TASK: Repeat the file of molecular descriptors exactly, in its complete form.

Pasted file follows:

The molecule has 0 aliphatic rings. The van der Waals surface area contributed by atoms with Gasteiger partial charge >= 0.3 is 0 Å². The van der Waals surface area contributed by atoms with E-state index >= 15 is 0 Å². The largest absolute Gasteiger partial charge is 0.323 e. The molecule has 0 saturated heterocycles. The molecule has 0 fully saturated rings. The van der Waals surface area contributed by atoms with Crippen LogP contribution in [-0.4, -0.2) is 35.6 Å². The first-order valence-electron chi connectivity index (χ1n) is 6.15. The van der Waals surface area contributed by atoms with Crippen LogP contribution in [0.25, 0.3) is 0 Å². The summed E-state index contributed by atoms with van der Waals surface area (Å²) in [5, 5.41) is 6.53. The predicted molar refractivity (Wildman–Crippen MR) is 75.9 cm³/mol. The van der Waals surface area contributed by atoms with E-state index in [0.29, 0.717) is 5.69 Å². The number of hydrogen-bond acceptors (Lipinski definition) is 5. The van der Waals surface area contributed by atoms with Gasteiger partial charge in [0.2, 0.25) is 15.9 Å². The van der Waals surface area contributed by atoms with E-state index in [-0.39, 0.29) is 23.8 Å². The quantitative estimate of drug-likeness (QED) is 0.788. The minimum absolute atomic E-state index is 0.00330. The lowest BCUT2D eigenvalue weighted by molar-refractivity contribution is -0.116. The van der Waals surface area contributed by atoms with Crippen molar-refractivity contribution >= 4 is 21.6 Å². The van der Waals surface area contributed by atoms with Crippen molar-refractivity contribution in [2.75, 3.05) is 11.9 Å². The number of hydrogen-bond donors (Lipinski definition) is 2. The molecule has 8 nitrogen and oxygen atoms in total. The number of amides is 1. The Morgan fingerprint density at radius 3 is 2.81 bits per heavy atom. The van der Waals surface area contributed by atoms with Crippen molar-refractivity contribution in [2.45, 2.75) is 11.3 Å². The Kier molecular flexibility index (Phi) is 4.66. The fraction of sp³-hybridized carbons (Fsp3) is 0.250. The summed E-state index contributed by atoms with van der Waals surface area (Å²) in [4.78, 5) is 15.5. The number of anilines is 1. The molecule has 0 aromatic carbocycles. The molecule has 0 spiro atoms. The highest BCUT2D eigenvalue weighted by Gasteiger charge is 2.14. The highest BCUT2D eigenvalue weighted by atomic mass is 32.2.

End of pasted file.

The molecule has 0 aliphatic rings. The van der Waals surface area contributed by atoms with Gasteiger partial charge >= 0.3 is 0 Å². The van der Waals surface area contributed by atoms with E-state index >= 15 is 0 Å². The largest absolute Gasteiger partial charge is 0.323 e. The molecule has 0 saturated heterocycles. The molecule has 0 fully saturated rings. The van der Waals surface area contributed by atoms with Crippen LogP contribution in [-0.4, -0.2) is 35.6 Å². The first-order valence-electron chi connectivity index (χ1n) is 6.15. The van der Waals surface area contributed by atoms with Crippen LogP contribution in [0.25, 0.3) is 0 Å². The summed E-state index contributed by atoms with van der Waals surface area (Å²) in [5, 5.41) is 6.53. The predicted molar refractivity (Wildman–Crippen MR) is 75.9 cm³/mol. The van der Waals surface area contributed by atoms with E-state index in [0.29, 0.717) is 5.69 Å². The number of hydrogen-bond acceptors (Lipinski definition) is 5. The van der Waals surface area contributed by atoms with Gasteiger partial charge in [0.2, 0.25) is 15.9 Å². The van der Waals surface area contributed by atoms with E-state index in [-0.39, 0.29) is 23.8 Å². The quantitative estimate of drug-likeness (QED) is 0.788. The minimum absolute atomic E-state index is 0.00330. The lowest BCUT2D eigenvalue weighted by molar-refractivity contribution is -0.116. The van der Waals surface area contributed by atoms with Crippen molar-refractivity contribution >= 4 is 21.6 Å². The van der Waals surface area contributed by atoms with Crippen molar-refractivity contribution in [2.75, 3.05) is 11.9 Å². The number of hydrogen-bond donors (Lipinski definition) is 2. The molecule has 8 nitrogen and oxygen atoms in total. The number of amides is 1. The Morgan fingerprint density at radius 3 is 2.81 bits per heavy atom. The van der Waals surface area contributed by atoms with Crippen molar-refractivity contribution in [2.45, 2.75) is 11.3 Å². The Kier molecular flexibility index (Phi) is 4.66. The fraction of sp³-hybridized carbons (Fsp3) is 0.250. The summed E-state index contributed by atoms with van der Waals surface area (Å²) in [4.78, 5) is 15.5. The number of anilines is 1. The molecule has 0 aromatic carbocycles. The molecule has 0 spiro atoms. The highest BCUT2D eigenvalue weighted by Gasteiger charge is 2.14. The highest BCUT2D eigenvalue weighted by atomic mass is 32.2.